This is a guest blog by my friend Peter Gitonga. Peter is a Kenyan teacher who is currently studying at the University of Nairobi to get a degree in commerce.
NOW I KNOW WHO MY MOTHER IS
by Peter Gitonga
I have been around for quite some time now, and I have not gone without knowing the love of a parent, a mother to be specific, to her children. The sacrifices are countless, and the tears and prayers beyond comprehension. The drought in our country has drilled this lesson into my head that a mother really loves to the point of denying self, and worse of all to the point of death. This was the lesson I learned, perhaps with a drop of tears, realising that two children were suckling their deceased mother in the drought-stricken northern part of my country Kenya. It reminds me of another scenario in our neighboring South Sudan, a vulture eagerly waited for an abandoned starving and dying child to die so it could have its midday meal. When a mother loves, she loves for better and for worse. (I do not dispute that there are some women who are capable of abandoning their children even at infant age to go seeking merry in life.)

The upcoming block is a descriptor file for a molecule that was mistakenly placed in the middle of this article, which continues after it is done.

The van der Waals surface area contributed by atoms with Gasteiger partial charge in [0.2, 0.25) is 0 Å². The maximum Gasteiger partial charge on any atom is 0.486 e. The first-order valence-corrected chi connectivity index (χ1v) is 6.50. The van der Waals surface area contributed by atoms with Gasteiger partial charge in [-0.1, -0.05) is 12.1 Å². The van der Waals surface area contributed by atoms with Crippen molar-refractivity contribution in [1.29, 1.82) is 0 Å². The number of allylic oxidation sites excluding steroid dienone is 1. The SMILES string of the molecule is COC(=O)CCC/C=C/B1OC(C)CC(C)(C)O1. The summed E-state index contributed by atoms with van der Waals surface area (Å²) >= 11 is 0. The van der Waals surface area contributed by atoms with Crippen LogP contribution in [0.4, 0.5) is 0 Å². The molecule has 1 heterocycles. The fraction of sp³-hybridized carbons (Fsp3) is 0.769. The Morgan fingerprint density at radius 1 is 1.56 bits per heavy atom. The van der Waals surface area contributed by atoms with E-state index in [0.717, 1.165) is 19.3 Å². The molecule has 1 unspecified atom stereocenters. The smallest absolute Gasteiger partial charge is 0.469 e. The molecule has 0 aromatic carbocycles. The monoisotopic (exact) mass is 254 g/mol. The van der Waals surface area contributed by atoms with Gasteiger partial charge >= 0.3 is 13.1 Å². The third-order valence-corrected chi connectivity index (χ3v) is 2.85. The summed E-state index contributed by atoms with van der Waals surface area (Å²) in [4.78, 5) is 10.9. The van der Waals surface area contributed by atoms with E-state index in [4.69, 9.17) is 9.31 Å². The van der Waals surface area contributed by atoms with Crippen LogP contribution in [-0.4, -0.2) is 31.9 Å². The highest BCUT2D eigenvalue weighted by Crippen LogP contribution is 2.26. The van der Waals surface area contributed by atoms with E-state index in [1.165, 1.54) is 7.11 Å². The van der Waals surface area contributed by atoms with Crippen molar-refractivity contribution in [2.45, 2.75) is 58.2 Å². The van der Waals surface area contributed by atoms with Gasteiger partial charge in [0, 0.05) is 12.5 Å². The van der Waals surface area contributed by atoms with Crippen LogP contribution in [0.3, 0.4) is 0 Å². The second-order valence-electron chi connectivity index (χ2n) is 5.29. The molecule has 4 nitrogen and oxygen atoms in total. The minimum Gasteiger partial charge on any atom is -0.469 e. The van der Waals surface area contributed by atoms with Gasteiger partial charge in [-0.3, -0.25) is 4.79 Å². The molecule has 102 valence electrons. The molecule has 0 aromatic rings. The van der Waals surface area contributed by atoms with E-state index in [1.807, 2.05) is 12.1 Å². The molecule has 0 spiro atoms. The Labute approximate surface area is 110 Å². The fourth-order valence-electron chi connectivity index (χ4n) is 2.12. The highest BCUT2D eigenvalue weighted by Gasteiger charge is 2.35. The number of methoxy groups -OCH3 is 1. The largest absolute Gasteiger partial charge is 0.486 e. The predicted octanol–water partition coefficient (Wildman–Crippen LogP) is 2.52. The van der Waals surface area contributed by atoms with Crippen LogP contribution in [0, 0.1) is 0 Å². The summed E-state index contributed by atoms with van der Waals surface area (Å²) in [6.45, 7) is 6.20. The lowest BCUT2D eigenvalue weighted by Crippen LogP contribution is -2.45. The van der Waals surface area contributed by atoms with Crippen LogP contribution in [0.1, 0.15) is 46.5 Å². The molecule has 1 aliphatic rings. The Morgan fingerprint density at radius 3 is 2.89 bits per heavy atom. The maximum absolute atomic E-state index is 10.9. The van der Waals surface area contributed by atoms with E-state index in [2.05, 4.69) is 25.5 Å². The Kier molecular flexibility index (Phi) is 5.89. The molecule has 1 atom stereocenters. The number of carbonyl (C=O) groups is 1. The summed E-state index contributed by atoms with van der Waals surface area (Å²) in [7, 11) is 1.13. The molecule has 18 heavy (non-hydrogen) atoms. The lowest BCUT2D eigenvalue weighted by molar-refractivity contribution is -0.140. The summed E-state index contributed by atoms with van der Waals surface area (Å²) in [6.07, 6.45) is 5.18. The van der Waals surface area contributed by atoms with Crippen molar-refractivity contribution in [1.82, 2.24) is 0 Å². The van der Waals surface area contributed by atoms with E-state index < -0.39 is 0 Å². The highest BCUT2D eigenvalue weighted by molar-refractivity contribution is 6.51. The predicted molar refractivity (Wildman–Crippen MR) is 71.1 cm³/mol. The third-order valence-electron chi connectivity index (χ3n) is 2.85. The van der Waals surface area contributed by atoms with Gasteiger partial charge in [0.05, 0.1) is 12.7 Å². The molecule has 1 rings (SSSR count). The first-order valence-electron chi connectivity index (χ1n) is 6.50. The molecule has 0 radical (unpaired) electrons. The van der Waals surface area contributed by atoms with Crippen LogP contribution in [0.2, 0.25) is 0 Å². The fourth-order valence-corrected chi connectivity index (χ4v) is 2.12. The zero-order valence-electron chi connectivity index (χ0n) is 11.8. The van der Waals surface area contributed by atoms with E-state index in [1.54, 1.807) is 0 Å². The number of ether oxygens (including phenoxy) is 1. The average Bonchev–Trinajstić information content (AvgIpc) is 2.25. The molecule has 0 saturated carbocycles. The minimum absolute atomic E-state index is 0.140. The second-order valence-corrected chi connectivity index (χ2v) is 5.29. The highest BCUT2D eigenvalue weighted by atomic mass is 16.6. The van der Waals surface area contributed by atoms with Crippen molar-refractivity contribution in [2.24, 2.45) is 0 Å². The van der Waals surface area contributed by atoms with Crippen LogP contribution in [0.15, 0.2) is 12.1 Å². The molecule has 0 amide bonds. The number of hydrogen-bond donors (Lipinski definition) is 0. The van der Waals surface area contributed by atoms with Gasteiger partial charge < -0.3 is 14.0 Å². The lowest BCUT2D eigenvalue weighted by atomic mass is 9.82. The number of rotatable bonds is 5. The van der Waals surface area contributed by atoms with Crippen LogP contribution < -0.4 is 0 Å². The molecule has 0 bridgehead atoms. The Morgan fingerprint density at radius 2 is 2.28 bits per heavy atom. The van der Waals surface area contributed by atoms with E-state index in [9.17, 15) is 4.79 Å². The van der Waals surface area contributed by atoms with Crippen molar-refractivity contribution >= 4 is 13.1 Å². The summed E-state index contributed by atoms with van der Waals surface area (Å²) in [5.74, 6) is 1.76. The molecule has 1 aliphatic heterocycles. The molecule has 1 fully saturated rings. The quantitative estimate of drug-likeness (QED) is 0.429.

The pictures and the people may seem too far simply because I watched them on TV, and it may make me feel guilty for being at a place where I watch people making merry every evening, with every favorable thing that life can bring along in their life. I don’t want you to feel the same, perhaps for having lots to celebrate in life, but it must be time all of us who read this felt how direly this world needs us.
Before I wobble and fall out of topic, I must say that the picture leaves several questions in mind, like what options did the mother have? How much less painful were these other options? Was the lesson being learned by whoever it was intended for? I will not ask the question here where the father was, because it will raise many others.
I try to think of how this mother could not watch her children die, and shove them off her run-down breasts if she had that energy left anyway. All the same I think of her letting them suckle her to death. At this point I sit and tearfully think of my mother and of how many times I have been an inconvenience to her, right from way before labor. I learn that there is nothing I can do to repay her enough but love, appreciate, support and thank her in thought, in words and in deeds, when I have plenty and when I have none. What about you?